Two weeks before our final reviews, the five studios for first and second year graduate students come together and present section or elevation drawings rendered either as orthographic projections or perspectives. One of our professors, Michael Benedikt (you can buy his book, For an Architecture of Reality on Amazon) started the tradition to help jump start the design process and force decision making that would so easily otherwise be put off. We all get 6 gold stars to place on the drawings we like best. To toot my own horn, I was in the top 8 and got to present my drawing to the entire group of 60 students, 8 professors!

The basis of the project is a live-work community in the western part of Austin, TX. The lot is completely wooded and gradates down towards a stream that is off the property line and not visible from the site. I decided to focus my live-work community towards people that want to work in isolation. I set up writers cabins that belong to each residence, but are physically separate. Since have the site is under the floodline, I decided to place my writers cabins on that portion of the land anyways, so I lifted them up on piers. Between this and my desire to preserve all mature trees on the site, my driving theme for the architecture is “tree house.”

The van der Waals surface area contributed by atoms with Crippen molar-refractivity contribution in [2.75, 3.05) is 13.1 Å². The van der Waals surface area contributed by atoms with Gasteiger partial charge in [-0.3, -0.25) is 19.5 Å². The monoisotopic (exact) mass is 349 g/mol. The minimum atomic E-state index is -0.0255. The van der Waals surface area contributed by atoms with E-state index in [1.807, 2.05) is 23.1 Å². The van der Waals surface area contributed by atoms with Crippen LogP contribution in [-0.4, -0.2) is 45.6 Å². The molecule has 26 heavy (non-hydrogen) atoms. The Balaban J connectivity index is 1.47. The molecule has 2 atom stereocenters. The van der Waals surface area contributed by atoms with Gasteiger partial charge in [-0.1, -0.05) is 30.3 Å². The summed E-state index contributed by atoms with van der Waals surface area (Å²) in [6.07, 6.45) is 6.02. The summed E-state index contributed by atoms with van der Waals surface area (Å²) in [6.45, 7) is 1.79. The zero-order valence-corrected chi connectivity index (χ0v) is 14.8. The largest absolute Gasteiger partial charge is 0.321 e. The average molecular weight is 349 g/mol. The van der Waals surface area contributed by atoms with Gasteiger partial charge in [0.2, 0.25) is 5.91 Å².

[Click on the image above to see it full-size]

For this drawing, I tried a bunch of techniques I’d never tried before. Since there’s still two weeks before final review, I figured now was the time to experiment. Last year, my drawing was just horrible. I spent 10 hours watercoloring the plans and ended up just throwing the entire thing in the trash on the way out the door. Live and learn!

I did a number of things for the first time:

  • doing a section perspective instead of a normal section projection
  • rendering through Revit
  • layering drawing lines on top of a render
  • creating something that looks as if it’s been painted, even though it started as an actual photograph